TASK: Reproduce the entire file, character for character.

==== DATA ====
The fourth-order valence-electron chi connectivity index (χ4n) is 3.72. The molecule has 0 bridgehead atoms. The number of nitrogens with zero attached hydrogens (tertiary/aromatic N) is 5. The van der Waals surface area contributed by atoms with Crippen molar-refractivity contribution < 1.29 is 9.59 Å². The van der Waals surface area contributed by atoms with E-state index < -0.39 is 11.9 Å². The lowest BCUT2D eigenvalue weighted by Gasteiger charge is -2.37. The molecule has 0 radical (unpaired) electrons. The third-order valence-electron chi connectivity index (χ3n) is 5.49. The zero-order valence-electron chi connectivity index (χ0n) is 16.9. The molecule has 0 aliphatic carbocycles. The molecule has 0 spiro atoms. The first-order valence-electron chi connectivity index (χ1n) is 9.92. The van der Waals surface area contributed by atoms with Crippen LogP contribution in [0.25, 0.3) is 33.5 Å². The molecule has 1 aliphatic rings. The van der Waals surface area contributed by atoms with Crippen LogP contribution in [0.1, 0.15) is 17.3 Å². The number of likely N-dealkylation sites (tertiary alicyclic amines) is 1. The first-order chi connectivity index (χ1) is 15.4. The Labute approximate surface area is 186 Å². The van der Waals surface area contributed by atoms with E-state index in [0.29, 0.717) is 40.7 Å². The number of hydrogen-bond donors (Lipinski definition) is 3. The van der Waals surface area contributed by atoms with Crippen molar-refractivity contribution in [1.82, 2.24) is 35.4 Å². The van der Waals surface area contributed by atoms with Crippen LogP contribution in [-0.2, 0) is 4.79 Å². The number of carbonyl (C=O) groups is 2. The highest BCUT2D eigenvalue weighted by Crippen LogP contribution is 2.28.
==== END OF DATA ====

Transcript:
The fourth-order valence-electron chi connectivity index (χ4n) is 3.72. The molecule has 0 bridgehead atoms. The number of nitrogens with zero attached hydrogens (tertiary/aromatic N) is 5. The van der Waals surface area contributed by atoms with Crippen molar-refractivity contribution < 1.29 is 9.59 Å². The van der Waals surface area contributed by atoms with E-state index < -0.39 is 11.9 Å². The lowest BCUT2D eigenvalue weighted by Gasteiger charge is -2.37. The molecule has 0 radical (unpaired) electrons. The third-order valence-electron chi connectivity index (χ3n) is 5.49. The zero-order valence-electron chi connectivity index (χ0n) is 16.9. The molecule has 0 aliphatic carbocycles. The molecule has 0 spiro atoms. The first-order valence-electron chi connectivity index (χ1n) is 9.92. The van der Waals surface area contributed by atoms with Crippen LogP contribution in [0.25, 0.3) is 33.5 Å². The molecule has 1 aliphatic rings. The van der Waals surface area contributed by atoms with Crippen LogP contribution in [0.1, 0.15) is 17.3 Å². The number of likely N-dealkylation sites (tertiary alicyclic amines) is 1. The first-order chi connectivity index (χ1) is 15.4. The Labute approximate surface area is 186 Å². The van der Waals surface area contributed by atoms with E-state index in [0.29, 0.717) is 40.7 Å². The number of hydrogen-bond donors (Lipinski definition) is 3. The van der Waals surface area contributed by atoms with Crippen molar-refractivity contribution in [1.82, 2.24) is 35.4 Å². The van der Waals surface area contributed by atoms with Crippen LogP contribution in [-0.2, 0) is 4.79 Å². The number of carbonyl (C=O) groups is 2. The highest BCUT2D eigenvalue weighted by Crippen LogP contribution is 2.28.